Google MapMaker (,
where citizens are given the opportunity to perform in-
formation extraction tasks, like road centerline delinea-
tion, thus contributing directly geospatial information.
Thus we see that geospatial datasets are made avail-
able in numerous distributed collections of terabyte-sized
arc hives of go vernme nt, comme rcial, or non-pr ofit age n-
cies, each following established standards and specifica-
Copyright © 2011 SciRes. JGIS
Copyright © 2011 SciRes. JGIS
4) Based on user request an indexing mechanism is
used to return all potentially similar objects, in essence
filtering dissimilar ones to accelerate the retrieval proc-
ess. One filtering example is to temporary identifying all
buildings larger than 2000 m2 and ignores all other build-
tions in terms of a variety of parameters, including accu-
racy, format, metadata, scale, organization. Users access
these datasets through the corresponding agency portals,
either by browsing collections, or by forming meta-
data-based queries as mentioned in the previous section.
The challenge faced by applications employing geospa-
tial databases is to support the diverse needs of various
users that may be accessing the same dataset for differ-
ent applications. In order to do so we need to be able to
take into account the complicated patterns of preference
that correspond to a user and/or application, and use
these patterns to rank existing datasets in terms of suit-
5) On this filtered object collection a similarity algo-
rithm with properties extracte d from a knowledge base is
applied. The output is either a certain number of best
answers (e.g. 10 best datasets) or answers within a spe-
cific similarity range (e.g. higher than 80%). For further
information see section 6 of this paper.
6) The results are presented to the users to assess their
similarity accuracy. To help our paper readability, here are the definitions
of three important terms as presented within the context
of this paper: In the above information flow there are several areas
of interest that the database community is working on.
Various disciplines are involved in the process and many
different approaches have been proposed. Specifically,
large distributed information source repositories are cre-
ated and issues related to storing and accessing these
databases are investigated. Ontologies are introduced to
compensate for different field descriptions, as well as
multi-node architectures and theoretical database models
to support them. Query languages and indexing mecha-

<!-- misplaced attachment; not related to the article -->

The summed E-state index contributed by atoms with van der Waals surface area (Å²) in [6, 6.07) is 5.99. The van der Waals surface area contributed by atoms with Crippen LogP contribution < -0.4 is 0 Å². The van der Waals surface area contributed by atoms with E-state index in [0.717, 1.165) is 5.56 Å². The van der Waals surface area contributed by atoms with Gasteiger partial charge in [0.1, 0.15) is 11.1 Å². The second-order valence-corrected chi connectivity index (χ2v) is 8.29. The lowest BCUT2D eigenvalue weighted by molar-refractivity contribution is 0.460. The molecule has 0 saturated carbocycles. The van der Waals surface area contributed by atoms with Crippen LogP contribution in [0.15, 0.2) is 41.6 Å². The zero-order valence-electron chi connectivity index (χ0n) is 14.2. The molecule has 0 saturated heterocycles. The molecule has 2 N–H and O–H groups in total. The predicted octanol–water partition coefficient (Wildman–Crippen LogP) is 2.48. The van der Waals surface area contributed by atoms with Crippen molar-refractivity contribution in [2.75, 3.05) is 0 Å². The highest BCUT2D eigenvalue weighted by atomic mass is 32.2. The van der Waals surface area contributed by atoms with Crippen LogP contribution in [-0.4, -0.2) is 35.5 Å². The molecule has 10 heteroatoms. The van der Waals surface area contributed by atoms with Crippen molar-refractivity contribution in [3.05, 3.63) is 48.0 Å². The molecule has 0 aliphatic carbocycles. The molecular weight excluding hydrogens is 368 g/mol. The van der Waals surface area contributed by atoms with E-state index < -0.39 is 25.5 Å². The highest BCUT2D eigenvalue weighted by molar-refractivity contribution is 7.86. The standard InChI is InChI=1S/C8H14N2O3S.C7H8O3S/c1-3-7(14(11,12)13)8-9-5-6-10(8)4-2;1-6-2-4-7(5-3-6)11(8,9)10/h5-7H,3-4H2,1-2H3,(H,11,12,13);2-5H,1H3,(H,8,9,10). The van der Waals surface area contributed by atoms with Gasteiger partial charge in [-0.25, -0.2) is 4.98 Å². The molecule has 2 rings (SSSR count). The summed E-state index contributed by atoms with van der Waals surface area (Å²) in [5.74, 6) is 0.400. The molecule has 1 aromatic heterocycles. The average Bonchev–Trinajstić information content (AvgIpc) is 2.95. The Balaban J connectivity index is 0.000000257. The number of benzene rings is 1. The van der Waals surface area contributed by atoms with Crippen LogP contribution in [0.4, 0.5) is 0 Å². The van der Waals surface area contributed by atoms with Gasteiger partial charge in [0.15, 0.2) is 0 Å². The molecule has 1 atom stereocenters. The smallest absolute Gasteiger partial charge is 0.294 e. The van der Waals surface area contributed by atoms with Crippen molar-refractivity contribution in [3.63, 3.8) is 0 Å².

nisms for faster information retrieval are developed.
Similarity refers to how appropriate is a given re-
sponse to a geospatial information request.
Preference relates to users expressing their indi-
vidual suitability metrics for similarity.
Similarity learnin g is the process of identifying and
expressing in mathematical terms user preference on
3. Similarity in Geospatial Information
Our work concentrates on step five on the previous list.
The goal is to develop a similarity algorithm that will
rank the results in an accurate way. In order to do so,
when a user is performing a geospatial information re-
quest, some identification information of user prefer-
ences is forwarded to a knowledge base (dotted arrow on
the graph) and the appropriate similarity profile is ex-
tracted and incorporated in the query process.
Before we get into the specifics of our similarity learning
approach, let us first examine the information retrieval
process and the corresponding steps involved. Every
request for geospatial information involves a collection
of methods, some of which have been addressed exten-
sively in the literature and some others are newly inves-
tigated. In Figure 1, a schematic representation of the
query process is shown. The following steps take place: The current methodologies used for similarity assess-
ment of geospatial information have a common charac-
teristic: they are non-adaptable to specific user prefer-
ences, instead they are expressed as pre-defined similar-
ity measures and remain the same independently of
task/user requirements. Similarity calculation is per-
formed by storing geospatial information metadata as
points in the feature space and using a distance metric to
measure correlation to these points [5-7]. As mentioned
above, commonly used metadata information includes
expressions of resolution, accuracy, spatial extent, scale,
date, and source. Usually a Minkowskian p-distance [8]
is employed to define the similarity measure and is de-
fine d as:
1) Users request an information object from the data-